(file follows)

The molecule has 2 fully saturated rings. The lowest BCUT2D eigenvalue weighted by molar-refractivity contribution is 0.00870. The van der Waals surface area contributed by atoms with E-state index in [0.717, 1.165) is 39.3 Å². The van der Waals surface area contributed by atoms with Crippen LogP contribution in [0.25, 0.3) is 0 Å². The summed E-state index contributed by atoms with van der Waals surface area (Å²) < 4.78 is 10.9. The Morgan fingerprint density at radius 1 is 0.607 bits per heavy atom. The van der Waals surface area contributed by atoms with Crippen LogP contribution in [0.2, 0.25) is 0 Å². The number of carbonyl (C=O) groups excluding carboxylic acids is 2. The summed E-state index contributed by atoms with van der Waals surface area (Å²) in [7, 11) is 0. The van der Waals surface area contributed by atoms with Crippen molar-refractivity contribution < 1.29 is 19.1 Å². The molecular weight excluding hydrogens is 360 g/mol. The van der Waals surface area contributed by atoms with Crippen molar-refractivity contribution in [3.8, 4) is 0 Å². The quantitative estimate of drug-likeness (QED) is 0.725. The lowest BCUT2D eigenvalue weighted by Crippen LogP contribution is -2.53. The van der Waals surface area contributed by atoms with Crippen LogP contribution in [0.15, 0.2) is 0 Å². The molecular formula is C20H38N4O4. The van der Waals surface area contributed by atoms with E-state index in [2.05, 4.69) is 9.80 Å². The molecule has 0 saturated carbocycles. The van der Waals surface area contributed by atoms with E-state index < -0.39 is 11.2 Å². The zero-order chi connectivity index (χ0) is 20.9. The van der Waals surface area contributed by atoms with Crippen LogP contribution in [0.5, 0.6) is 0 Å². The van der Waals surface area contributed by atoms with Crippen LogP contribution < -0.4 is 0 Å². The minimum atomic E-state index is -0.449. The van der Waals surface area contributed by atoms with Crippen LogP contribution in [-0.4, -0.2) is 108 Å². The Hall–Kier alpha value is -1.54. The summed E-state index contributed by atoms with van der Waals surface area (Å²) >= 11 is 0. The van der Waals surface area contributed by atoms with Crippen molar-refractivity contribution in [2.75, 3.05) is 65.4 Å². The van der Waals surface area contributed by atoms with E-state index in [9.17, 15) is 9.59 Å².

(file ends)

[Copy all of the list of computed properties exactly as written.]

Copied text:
The molecule has 2 fully saturated rings. The lowest BCUT2D eigenvalue weighted by molar-refractivity contribution is 0.00870. The van der Waals surface area contributed by atoms with E-state index in [0.717, 1.165) is 39.3 Å². The van der Waals surface area contributed by atoms with Crippen LogP contribution in [0.25, 0.3) is 0 Å². The summed E-state index contributed by atoms with van der Waals surface area (Å²) < 4.78 is 10.9. The Morgan fingerprint density at radius 1 is 0.607 bits per heavy atom. The van der Waals surface area contributed by atoms with Crippen LogP contribution in [0.2, 0.25) is 0 Å². The number of carbonyl (C=O) groups excluding carboxylic acids is 2. The summed E-state index contributed by atoms with van der Waals surface area (Å²) in [7, 11) is 0. The van der Waals surface area contributed by atoms with Crippen molar-refractivity contribution < 1.29 is 19.1 Å². The molecular weight excluding hydrogens is 360 g/mol. The van der Waals surface area contributed by atoms with Crippen molar-refractivity contribution in [3.8, 4) is 0 Å². The quantitative estimate of drug-likeness (QED) is 0.725. The lowest BCUT2D eigenvalue weighted by Crippen LogP contribution is -2.53. The van der Waals surface area contributed by atoms with Crippen LogP contribution in [0.15, 0.2) is 0 Å². The molecular formula is C20H38N4O4. The van der Waals surface area contributed by atoms with E-state index in [2.05, 4.69) is 9.80 Å². The molecule has 0 saturated carbocycles. The van der Waals surface area contributed by atoms with E-state index < -0.39 is 11.2 Å². The zero-order chi connectivity index (χ0) is 20.9. The van der Waals surface area contributed by atoms with Crippen LogP contribution in [0.5, 0.6) is 0 Å². The van der Waals surface area contributed by atoms with Crippen LogP contribution < -0.4 is 0 Å². The minimum atomic E-state index is -0.449. The van der Waals surface area contributed by atoms with Crippen LogP contribution in [-0.4, -0.2) is 108 Å². The Hall–Kier alpha value is -1.54. The summed E-state index contributed by atoms with van der Waals surface area (Å²) >= 11 is 0. The van der Waals surface area contributed by atoms with Crippen molar-refractivity contribution in [2.75, 3.05) is 65.4 Å². The van der Waals surface area contributed by atoms with E-state index in [9.17, 15) is 9.59 Å².